So much of what people call “news” isn’t hard facts. There’s a less favorable word for it: publicity. When Democrats rule, news meets a dam, and publicity overflows.
On June 29, ABC’s “Good Morning America” aired several minutes of this, swooning over Jill Biden and promoting a preposterously positive cover story in the August issue of Vogue magazine.
Nobody reads Vogue for hard facts about politics. The fashion magazine, run by longtime Democrat Anna Wintour, is a willing participant in glossy propaganda.
ABC reporter Janai Norman happily repeated that Jill Biden told Vogue: “I want the White House to feel comfortable. It’s like my beach house where you feel like you can just come in and your bathing suit is sandy, but it’s OK to sit down on the chair.” It’s not the People’s House. It’s a beach house.
Chioma Nnadi, editor of Vogue.com, gushed to ABC that the first lady has “embraced her role with both hands, and she’s also kept her role as a teacher, you know. She’s extremely inspiring as someone who can multitask with a smile on her face.”
The cover story comes with a bunch of pretty, posed pictures—of Jill Biden, Jill with Joe, and Jill with precious Biden grandchildren—all by star photographer Annie Leibovitz. Some have designer captions: “Dr. Biden wears a Michael Kors Collection sweater and skirt.”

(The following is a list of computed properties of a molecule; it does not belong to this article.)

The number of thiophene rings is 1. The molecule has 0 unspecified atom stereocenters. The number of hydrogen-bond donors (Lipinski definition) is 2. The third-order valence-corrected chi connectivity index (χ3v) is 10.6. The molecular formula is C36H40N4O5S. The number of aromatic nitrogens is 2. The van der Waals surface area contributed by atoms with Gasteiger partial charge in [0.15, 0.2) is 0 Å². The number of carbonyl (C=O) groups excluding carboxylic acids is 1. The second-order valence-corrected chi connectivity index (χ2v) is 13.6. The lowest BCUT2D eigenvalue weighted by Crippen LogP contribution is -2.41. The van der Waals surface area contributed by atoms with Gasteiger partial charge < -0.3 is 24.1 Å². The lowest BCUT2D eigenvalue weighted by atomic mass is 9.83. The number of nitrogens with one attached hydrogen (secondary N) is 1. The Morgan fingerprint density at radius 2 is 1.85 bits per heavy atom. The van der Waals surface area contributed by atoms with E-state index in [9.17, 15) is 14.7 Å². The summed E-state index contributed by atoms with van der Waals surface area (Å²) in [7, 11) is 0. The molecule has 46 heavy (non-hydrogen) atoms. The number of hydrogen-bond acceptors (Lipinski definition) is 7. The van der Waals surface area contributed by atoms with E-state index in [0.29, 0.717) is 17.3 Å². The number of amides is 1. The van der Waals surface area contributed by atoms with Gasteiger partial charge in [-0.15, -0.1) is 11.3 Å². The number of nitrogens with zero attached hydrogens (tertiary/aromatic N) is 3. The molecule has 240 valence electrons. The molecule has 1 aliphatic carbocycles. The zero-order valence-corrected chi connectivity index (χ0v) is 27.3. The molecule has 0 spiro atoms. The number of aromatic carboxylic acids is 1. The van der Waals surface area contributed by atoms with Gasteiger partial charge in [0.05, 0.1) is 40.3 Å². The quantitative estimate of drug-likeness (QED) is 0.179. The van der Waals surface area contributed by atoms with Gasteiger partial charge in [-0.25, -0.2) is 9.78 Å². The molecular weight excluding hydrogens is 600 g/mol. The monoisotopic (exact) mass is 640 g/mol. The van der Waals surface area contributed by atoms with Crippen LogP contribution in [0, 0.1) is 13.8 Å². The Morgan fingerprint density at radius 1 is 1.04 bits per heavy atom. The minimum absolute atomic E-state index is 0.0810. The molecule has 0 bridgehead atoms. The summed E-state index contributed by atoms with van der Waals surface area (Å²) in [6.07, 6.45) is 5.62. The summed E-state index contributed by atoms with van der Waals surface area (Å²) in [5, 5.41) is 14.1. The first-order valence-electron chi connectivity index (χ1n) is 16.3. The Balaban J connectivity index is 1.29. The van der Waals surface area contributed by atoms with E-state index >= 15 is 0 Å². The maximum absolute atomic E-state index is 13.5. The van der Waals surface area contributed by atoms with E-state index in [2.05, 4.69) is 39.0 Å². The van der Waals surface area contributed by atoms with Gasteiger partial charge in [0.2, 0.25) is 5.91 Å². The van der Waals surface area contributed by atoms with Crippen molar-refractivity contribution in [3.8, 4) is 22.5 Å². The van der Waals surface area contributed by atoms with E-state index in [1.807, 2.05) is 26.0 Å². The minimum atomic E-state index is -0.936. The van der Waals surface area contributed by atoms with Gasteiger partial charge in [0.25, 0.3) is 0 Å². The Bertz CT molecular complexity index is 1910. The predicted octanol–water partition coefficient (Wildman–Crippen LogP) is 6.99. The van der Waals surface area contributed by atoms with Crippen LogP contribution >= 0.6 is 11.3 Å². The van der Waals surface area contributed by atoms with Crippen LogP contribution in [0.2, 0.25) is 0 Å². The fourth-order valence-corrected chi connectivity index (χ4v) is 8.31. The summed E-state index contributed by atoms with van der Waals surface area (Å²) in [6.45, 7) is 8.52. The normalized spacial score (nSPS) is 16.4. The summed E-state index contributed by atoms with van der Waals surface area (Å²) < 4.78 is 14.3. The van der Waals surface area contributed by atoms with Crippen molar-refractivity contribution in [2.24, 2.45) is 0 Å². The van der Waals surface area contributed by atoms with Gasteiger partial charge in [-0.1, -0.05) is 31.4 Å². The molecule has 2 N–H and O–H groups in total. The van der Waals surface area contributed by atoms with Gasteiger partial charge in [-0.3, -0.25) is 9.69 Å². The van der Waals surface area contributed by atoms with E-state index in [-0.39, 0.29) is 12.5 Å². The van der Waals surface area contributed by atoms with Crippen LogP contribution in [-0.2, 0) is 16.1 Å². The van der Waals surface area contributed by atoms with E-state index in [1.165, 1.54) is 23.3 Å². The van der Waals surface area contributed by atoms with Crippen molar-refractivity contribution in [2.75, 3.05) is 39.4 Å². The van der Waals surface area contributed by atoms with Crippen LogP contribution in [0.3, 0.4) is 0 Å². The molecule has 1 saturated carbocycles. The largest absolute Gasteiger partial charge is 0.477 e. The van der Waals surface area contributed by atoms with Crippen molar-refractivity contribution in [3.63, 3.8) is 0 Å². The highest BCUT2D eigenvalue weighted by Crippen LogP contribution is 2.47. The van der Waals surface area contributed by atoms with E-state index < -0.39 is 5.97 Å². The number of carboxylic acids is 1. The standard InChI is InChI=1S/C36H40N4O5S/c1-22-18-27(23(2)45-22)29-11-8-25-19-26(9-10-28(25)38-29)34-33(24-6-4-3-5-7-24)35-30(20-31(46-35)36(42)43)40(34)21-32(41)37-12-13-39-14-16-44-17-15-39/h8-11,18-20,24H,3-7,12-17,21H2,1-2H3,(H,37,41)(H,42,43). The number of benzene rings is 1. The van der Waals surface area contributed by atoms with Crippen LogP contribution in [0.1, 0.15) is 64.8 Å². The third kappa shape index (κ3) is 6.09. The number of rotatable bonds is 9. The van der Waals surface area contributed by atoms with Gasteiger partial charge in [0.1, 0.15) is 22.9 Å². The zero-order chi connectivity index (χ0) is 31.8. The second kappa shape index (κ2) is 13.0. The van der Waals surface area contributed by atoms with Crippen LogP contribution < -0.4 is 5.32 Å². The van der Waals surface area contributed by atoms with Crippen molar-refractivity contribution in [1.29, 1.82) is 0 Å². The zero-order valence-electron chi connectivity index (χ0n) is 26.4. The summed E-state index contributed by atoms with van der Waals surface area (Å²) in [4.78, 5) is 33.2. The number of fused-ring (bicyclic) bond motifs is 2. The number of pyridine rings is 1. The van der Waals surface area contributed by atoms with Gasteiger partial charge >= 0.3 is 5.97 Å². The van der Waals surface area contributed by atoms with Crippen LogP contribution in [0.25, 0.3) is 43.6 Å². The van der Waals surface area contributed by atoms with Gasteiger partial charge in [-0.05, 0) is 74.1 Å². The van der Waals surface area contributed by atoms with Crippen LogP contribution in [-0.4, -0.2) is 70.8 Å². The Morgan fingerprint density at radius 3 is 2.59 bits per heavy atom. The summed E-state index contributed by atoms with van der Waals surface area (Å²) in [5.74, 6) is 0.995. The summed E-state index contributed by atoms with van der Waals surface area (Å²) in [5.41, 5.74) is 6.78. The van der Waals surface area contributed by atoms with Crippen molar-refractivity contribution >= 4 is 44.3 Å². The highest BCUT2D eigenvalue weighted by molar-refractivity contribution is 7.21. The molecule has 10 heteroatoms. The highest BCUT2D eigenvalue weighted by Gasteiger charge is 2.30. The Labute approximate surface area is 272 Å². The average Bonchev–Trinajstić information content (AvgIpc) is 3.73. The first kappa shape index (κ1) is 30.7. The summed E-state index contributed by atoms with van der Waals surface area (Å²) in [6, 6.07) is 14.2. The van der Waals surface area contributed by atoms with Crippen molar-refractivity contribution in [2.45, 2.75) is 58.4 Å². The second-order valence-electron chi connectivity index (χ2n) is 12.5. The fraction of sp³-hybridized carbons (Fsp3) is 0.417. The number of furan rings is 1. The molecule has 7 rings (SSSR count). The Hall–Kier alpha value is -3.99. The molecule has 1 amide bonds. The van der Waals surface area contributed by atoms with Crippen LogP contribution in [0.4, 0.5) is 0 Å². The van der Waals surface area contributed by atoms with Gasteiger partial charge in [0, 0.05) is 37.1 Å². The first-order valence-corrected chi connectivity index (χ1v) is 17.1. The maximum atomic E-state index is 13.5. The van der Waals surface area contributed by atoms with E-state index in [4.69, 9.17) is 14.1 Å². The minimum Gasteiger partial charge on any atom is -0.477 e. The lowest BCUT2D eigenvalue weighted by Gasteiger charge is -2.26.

Troubling family topics—such as Hunter Biden and his infernal laptop—are all airbrushed out.
Inside the magazine, writer Jonathan Van Meter turned to Mary Jordan, a Washington Post reporter, who hailed Jill Biden as “an underestimated asset … It’s hard to imagine Joe doing this without her.”
Jordan regaled Vogue with all the parties she’s attended with the Bidens, and how they let everyone take photographs because they’re so very fun-loving and normal. Jill sprinkled Joe with a squirt gun! Aren’t they the best?
Servile publicity sounds like this: While President Joe Biden hugs a kid waving a flag, “Jill lingers on the macadam behind him in black-and-white stilettos, looking every inch a goddess at 69.”
Van Meter then underlined how un-Trumpy this is: “It’s moments like this with the Bidens—hugging children!—that bring home just how incomprehensibly irregular and out of place our previous president and first lady really were.”
In Sugar Puff Land, Jill is both a “goddess” to be adored and “perfectly calibrated” for “a nearly pomp-free presidency.”
We’re subjected to happy talk about how “countless editorials began marking the first 100 days of the Biden administration, many expressing surprised relief over how much was getting done, how much legitimately helpful policy was moving through the system, how little drama, how few flubs or fumbles or ugly fights.”
To quote “The Lego Movie,” the theme song is “Everything Is Awesome!”
There was no Vogue cover story for former first lady Melania Trump. Three years ago, Vogue instead was celebrating porn star Stormy Daniels (complete with posed, pretty Annie Leibovitz portraits) as a “catalyst of historic proportions,” destined to ruin the Trumps.
These sticky valentines underline that, overall, journalists shouldn’t boast it’s their job to ask tough questions and hold powerful people accountable. Because they seem to do that about half the time. That’s the spin when the Democrats they supported didn’t win.
Democrats pretend everyone’s a Democrat. Vogue pushed Jill Biden on the cover as a “First Lady for All of Us.” That’s transparently false, but the liberal media lamely attempt the Jedi mind trick: “You will all adore, admire, and envy Jill Biden in her stilettos, every inch the goddess at 69 … ”
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